When we get in the habit of comparing ourselves to others, and striving for any kind of perfection, it isn’t long before we arrive again at feeling ‘not enough’, because perfection is an unattainable goal. Most human behaviours serve a psychological function, even the ones labelled as unhelpful. Obsession can function as a method of gaining a sense of control when other areas of life are uncertain, and obsession can arise when we try to avoid an area in our lives that isn’t working, and we are unable or unwilling to attend to it.
Our best chance at ‘getting it right’ is to check in with our values, and our physical and emotional wellbeing as the compass for wellness. If committing to a food lifestyle is causing significant psychological distress or physical ill health, it may be an invitation to contemplate the choices being made, and how they are serving you. Are your food choices contributing to vibrant health, or are they detrimental to your wellbeing?
Here are a few questions to consider (although by no means absolute indicators of Orthorexia Nervosa) if you are concerned that your commitment to healthy eating is becoming unhealthy:
- Are you isolating yourself from friends and family because their dietary habits and beliefs are uncomfortable for you?
- Do you struggle to go out to social events, dinner parties and restaurants because the food available will not be appropriate for you?
- Have you had sudden or significant weight loss due to dietary changes?
- Are you eliminating multiple food groups from your diet such as dairy, grains, fruits and meat?
- Do you experience guilt, feelings of contamination or distress when having eaten something outside your dietary regime?
- Is the quality of your life in areas outside of food becoming impoverished?
- Do you believe it will solve many of your problems if you can just ‘eat right’?
- Have your food choices created financial debt or burden?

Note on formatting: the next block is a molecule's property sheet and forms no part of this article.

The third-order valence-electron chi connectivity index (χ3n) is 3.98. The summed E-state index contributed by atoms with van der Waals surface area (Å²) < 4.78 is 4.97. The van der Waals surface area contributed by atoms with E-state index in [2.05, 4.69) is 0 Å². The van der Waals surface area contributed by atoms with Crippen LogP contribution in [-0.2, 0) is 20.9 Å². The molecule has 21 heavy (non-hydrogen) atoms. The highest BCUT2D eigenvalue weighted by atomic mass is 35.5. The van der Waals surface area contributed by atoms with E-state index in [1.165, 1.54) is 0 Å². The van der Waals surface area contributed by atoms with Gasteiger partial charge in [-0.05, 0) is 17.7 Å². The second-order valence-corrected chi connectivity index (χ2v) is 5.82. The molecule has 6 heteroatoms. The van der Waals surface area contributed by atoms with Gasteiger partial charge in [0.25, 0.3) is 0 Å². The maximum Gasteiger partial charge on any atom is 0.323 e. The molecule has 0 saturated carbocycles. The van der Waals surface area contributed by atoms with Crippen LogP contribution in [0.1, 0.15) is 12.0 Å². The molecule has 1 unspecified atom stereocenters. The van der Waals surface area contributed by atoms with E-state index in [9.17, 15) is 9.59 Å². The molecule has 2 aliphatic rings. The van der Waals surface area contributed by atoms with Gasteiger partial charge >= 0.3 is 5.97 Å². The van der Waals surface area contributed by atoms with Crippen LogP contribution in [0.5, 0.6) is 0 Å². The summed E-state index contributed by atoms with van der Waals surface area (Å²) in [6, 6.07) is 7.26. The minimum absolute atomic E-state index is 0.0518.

If you believe your food eating choices may be causing you stress or physical ill health, speak to your doctor, dietician, or naturopath about your concerns, and have your general health assessed. It may be necessary to connect with a therapist to support you in finding healthful ways of relating to food.
Happy Tips for healthy Eating:
- Enjoy your vices. People who live in Blue Zones around the world (known areas where people live the longest), enjoy their food and beverage vices. A piece of cake or a glass of wine can bring great pleasure in life, and may contribute to greater longevity and happiness.
- Unless your values, spiritual practice, or medical advice require it, avoid rigidly eliminating entire food groups. Consider food groups as ‘sometimes’ foods and ‘everyday’ foods.
- Eat meals communally when possible. Humans are social creatures and communal eating has great positive impact on human health.
- Reflect on how you relate to difficult emotions and uncertainty, perhaps there is scope for you to develop a meditation practice, find a creative outlet, or invest in a few sessions with a counsellor.
- Monitor how you engage with social media. Are you looking for the next ‘way to eat’ as the answer. Are you comparing yourself to others? Reflect on what you have to be grateful for in your life, and in yourself.
- Eat mindfully. Slow down, and connect to your food with gratitude and enjoyment.
If you would like to learn more about Orthorexia Nervosa or make an appointment for individual counselling, please contact Natalia.
Cottesloe Counselling Centre
11 Brixton Street Cottesloe, 6011
For further information call Cottesloe Counselling Centre (08) 9278 6578
Or email us firstname.lastname@example.org